Five Aspects of the Proposed Iraq Moratorium

ONE. The Iraq Moratorium is built on a foundation of linking, of concentrating and of making more visible the already existing forms of protest and forces demanding an end to the occupation. On any given day in this country there are scores of significant activities--talks given, fasts undertaken, vigils continued, rallies organized, elected officials pressured, articles written--and by and large it’s treated by the mainstream media (MSM) as not worth mentioning.

This is the heart of the approach which gave the first Vietnam Moratorium on October 15, 1969 such a huge impact--have everyone possible do something on the same day (say, the first Friday of every month) and wherever possible have that something interrupt the normal “War? What war?” flow of everyday life in as many places as possible throughout the country.

Two. The Iraq Moratorium should promote activities with the lowest possible threshold of entry to expand the reach of the movement to the tens of millions who have come to oppose the war but never taken an active step to end it. One unifying thread could be the one utilized so effectively in the October 15, 1969 Vietnam Moratorium--black armbands (and ribbons, and streamers for car antennas). Another could be locally or nationally prepared post cards addressed to Congresscritters. Clog their damn mailboxes like they’ve never been clogged before.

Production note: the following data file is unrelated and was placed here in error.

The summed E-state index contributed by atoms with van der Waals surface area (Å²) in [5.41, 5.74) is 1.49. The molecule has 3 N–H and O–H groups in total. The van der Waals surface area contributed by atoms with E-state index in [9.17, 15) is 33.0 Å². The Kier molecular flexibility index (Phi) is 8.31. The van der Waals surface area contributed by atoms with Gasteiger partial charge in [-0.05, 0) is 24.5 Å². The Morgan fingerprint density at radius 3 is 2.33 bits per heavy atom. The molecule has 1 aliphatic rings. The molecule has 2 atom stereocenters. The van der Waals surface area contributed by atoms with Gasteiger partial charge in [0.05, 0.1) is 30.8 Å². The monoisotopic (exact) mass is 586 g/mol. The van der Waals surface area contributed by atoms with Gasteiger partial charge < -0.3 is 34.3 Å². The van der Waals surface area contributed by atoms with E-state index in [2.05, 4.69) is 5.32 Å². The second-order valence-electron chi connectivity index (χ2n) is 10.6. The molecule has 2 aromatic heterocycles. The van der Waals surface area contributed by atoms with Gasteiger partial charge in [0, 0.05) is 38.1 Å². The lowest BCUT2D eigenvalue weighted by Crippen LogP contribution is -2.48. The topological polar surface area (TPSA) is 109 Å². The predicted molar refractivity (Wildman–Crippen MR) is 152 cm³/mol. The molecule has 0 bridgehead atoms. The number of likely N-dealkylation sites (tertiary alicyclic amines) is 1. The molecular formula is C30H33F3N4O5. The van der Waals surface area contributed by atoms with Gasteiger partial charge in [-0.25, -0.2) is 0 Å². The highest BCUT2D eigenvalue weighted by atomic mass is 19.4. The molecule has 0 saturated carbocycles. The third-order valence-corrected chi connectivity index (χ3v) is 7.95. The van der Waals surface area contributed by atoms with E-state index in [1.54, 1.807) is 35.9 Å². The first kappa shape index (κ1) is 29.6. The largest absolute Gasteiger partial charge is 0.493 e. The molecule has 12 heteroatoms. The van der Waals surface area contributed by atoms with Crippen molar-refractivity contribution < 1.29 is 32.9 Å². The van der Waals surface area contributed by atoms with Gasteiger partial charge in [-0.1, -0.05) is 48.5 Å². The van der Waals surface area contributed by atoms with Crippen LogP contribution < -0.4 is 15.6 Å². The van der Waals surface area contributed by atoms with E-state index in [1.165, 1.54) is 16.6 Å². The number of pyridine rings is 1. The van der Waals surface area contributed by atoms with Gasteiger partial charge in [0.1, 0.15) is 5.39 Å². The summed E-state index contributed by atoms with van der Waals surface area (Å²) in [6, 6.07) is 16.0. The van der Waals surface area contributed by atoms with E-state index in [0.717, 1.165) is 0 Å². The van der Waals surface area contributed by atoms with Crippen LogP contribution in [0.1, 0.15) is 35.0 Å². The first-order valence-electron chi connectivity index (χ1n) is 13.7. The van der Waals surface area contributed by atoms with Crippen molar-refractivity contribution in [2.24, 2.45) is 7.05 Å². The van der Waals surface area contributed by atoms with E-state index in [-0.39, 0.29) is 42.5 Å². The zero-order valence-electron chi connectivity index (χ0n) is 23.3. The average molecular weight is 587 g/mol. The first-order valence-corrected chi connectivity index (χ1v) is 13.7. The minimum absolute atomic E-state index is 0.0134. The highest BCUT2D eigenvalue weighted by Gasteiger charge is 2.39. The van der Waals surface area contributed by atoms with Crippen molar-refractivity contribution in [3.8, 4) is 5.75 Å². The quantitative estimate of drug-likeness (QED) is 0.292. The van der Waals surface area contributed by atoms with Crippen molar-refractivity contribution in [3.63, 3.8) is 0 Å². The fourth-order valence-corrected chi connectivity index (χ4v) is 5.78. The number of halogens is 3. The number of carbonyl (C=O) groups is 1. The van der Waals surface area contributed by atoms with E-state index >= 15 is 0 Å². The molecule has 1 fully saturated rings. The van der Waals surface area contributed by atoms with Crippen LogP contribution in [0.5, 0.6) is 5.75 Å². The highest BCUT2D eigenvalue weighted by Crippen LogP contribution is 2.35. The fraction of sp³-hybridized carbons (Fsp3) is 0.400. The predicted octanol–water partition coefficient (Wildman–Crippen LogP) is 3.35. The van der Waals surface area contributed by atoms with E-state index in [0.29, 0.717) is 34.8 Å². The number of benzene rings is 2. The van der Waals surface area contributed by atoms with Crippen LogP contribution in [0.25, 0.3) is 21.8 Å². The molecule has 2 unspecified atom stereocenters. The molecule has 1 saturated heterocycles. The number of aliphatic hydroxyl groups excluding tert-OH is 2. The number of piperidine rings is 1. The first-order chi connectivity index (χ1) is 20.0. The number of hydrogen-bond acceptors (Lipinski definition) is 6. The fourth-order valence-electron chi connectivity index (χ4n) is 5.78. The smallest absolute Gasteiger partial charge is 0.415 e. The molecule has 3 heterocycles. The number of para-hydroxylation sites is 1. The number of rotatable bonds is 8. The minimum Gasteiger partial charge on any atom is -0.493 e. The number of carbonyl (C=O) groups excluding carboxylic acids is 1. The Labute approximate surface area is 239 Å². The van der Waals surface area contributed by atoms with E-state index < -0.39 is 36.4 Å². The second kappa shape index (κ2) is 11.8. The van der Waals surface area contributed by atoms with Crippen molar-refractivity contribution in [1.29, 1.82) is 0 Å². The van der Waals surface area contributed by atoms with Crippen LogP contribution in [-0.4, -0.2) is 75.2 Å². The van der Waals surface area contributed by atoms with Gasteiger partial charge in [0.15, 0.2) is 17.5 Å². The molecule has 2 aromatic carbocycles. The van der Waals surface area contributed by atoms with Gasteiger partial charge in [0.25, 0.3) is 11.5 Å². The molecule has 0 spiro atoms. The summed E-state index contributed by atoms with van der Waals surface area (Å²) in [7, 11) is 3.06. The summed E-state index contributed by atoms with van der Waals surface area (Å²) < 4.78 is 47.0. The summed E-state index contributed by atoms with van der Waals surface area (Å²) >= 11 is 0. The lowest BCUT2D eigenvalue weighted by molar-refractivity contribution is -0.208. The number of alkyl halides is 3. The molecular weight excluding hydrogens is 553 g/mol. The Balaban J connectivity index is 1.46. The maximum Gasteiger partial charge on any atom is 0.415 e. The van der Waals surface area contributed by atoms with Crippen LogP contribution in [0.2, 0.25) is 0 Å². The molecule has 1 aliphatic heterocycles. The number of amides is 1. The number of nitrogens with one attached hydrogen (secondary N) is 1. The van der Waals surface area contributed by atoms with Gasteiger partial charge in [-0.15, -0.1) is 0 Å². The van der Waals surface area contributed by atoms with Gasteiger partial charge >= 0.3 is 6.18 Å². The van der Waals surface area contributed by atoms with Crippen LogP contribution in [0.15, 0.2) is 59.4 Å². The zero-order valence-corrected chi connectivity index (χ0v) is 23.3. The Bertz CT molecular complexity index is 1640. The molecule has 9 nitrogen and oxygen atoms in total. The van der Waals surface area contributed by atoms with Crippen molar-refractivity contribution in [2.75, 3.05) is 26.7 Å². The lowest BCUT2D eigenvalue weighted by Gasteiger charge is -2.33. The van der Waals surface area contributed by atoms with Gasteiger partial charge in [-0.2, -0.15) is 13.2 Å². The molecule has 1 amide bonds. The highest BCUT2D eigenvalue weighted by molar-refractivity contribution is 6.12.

The internal organizing slogan I’d suggest for the campaign to build a moratorium is “Down and Out.” Push the center of activity down to the most local level practical--to neighborhoods and communities. Push ourselves to do more outreach at that level--look to models like MoveOn.org’s living room movie showings.

Three. The Iraq Moratorium will have to be a new initiative, combining limited but intense central coordination with viral organizing at the grassroots. New--the Moratorium won’t take off if it is seen as the project of any existing organization, even one as broad as UFPJ. Perhaps some respected outfit like US Labor Against the War could initiate it. (USLAW put out the first call, soon taken up by UFPJ, NOW, Operation PUSH and other broad forces, for last Spring’s moblization in NYC.)